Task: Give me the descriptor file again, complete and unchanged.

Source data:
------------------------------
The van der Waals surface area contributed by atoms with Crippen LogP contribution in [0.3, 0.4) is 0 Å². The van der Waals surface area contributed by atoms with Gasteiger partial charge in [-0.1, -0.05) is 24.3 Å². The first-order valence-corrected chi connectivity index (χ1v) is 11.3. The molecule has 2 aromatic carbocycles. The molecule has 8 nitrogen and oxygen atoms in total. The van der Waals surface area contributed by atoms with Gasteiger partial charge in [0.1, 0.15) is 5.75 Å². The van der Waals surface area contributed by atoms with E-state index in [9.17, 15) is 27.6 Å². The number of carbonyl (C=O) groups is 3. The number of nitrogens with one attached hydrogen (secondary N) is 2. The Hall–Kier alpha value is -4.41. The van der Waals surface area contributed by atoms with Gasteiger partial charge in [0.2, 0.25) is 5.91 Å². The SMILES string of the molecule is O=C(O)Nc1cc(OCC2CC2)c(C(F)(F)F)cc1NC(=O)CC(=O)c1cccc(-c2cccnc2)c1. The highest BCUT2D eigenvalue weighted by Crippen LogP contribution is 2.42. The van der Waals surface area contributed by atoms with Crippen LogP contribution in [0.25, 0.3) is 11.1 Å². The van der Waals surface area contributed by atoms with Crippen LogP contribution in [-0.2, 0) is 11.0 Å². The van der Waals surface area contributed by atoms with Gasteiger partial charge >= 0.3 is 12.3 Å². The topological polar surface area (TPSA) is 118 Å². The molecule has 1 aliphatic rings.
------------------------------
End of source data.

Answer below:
The van der Waals surface area contributed by atoms with Crippen LogP contribution in [0.3, 0.4) is 0 Å². The van der Waals surface area contributed by atoms with Gasteiger partial charge in [-0.1, -0.05) is 24.3 Å². The first-order valence-corrected chi connectivity index (χ1v) is 11.3. The molecule has 2 aromatic carbocycles. The molecule has 8 nitrogen and oxygen atoms in total. The van der Waals surface area contributed by atoms with Gasteiger partial charge in [0.1, 0.15) is 5.75 Å². The van der Waals surface area contributed by atoms with E-state index in [9.17, 15) is 27.6 Å². The number of carbonyl (C=O) groups is 3. The number of nitrogens with one attached hydrogen (secondary N) is 2. The Hall–Kier alpha value is -4.41. The van der Waals surface area contributed by atoms with Gasteiger partial charge in [0.2, 0.25) is 5.91 Å². The SMILES string of the molecule is O=C(O)Nc1cc(OCC2CC2)c(C(F)(F)F)cc1NC(=O)CC(=O)c1cccc(-c2cccnc2)c1. The highest BCUT2D eigenvalue weighted by Crippen LogP contribution is 2.42. The van der Waals surface area contributed by atoms with Crippen LogP contribution in [0.25, 0.3) is 11.1 Å². The van der Waals surface area contributed by atoms with Crippen LogP contribution in [-0.2, 0) is 11.0 Å². The van der Waals surface area contributed by atoms with Gasteiger partial charge >= 0.3 is 12.3 Å². The topological polar surface area (TPSA) is 118 Å². The molecule has 1 aliphatic rings.